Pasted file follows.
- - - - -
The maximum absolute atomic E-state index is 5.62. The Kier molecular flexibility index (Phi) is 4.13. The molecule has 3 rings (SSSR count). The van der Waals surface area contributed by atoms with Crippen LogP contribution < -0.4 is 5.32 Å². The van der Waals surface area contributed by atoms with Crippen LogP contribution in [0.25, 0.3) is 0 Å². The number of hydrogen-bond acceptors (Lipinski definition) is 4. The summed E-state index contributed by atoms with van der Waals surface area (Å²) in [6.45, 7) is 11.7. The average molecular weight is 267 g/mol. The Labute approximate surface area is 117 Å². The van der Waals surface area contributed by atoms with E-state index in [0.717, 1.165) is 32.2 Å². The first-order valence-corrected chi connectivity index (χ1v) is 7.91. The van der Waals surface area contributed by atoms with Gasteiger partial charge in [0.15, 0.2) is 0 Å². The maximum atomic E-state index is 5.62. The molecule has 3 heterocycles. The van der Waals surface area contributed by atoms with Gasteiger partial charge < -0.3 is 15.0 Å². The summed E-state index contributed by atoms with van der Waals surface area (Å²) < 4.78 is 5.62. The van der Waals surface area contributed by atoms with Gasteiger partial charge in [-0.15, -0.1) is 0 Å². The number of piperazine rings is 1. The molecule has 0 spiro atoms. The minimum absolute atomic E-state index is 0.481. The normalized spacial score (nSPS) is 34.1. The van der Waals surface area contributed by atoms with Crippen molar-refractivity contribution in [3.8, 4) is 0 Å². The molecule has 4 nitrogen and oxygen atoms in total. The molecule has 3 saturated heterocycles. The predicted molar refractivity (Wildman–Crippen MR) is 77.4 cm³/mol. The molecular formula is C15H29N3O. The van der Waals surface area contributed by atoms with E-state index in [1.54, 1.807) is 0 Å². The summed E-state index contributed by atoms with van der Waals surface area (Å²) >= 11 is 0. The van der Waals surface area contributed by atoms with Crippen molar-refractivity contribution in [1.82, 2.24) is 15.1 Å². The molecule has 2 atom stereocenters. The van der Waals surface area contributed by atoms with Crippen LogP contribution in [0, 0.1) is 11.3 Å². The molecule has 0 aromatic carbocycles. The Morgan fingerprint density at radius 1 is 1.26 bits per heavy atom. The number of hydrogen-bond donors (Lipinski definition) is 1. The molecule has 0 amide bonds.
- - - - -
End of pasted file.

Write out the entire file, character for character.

The maximum absolute atomic E-state index is 5.62. The Kier molecular flexibility index (Phi) is 4.13. The molecule has 3 rings (SSSR count). The van der Waals surface area contributed by atoms with Crippen LogP contribution < -0.4 is 5.32 Å². The van der Waals surface area contributed by atoms with Crippen LogP contribution in [0.25, 0.3) is 0 Å². The number of hydrogen-bond acceptors (Lipinski definition) is 4. The summed E-state index contributed by atoms with van der Waals surface area (Å²) in [6.45, 7) is 11.7. The average molecular weight is 267 g/mol. The Labute approximate surface area is 117 Å². The van der Waals surface area contributed by atoms with E-state index in [0.717, 1.165) is 32.2 Å². The first-order valence-corrected chi connectivity index (χ1v) is 7.91. The van der Waals surface area contributed by atoms with Gasteiger partial charge in [0.15, 0.2) is 0 Å². The maximum atomic E-state index is 5.62. The molecule has 3 heterocycles. The van der Waals surface area contributed by atoms with Gasteiger partial charge < -0.3 is 15.0 Å². The summed E-state index contributed by atoms with van der Waals surface area (Å²) < 4.78 is 5.62. The van der Waals surface area contributed by atoms with Gasteiger partial charge in [-0.15, -0.1) is 0 Å². The number of piperazine rings is 1. The molecule has 0 spiro atoms. The minimum absolute atomic E-state index is 0.481. The normalized spacial score (nSPS) is 34.1. The van der Waals surface area contributed by atoms with Crippen molar-refractivity contribution in [3.8, 4) is 0 Å². The molecule has 4 nitrogen and oxygen atoms in total. The molecule has 3 saturated heterocycles. The predicted molar refractivity (Wildman–Crippen MR) is 77.4 cm³/mol. The molecular formula is C15H29N3O. The van der Waals surface area contributed by atoms with E-state index in [1.54, 1.807) is 0 Å². The summed E-state index contributed by atoms with van der Waals surface area (Å²) >= 11 is 0. The van der Waals surface area contributed by atoms with Crippen molar-refractivity contribution in [1.82, 2.24) is 15.1 Å². The molecule has 2 atom stereocenters. The van der Waals surface area contributed by atoms with Crippen LogP contribution in [0, 0.1) is 11.3 Å². The molecule has 0 aromatic carbocycles. The Morgan fingerprint density at radius 1 is 1.26 bits per heavy atom. The number of hydrogen-bond donors (Lipinski definition) is 1. The molecule has 0 amide bonds.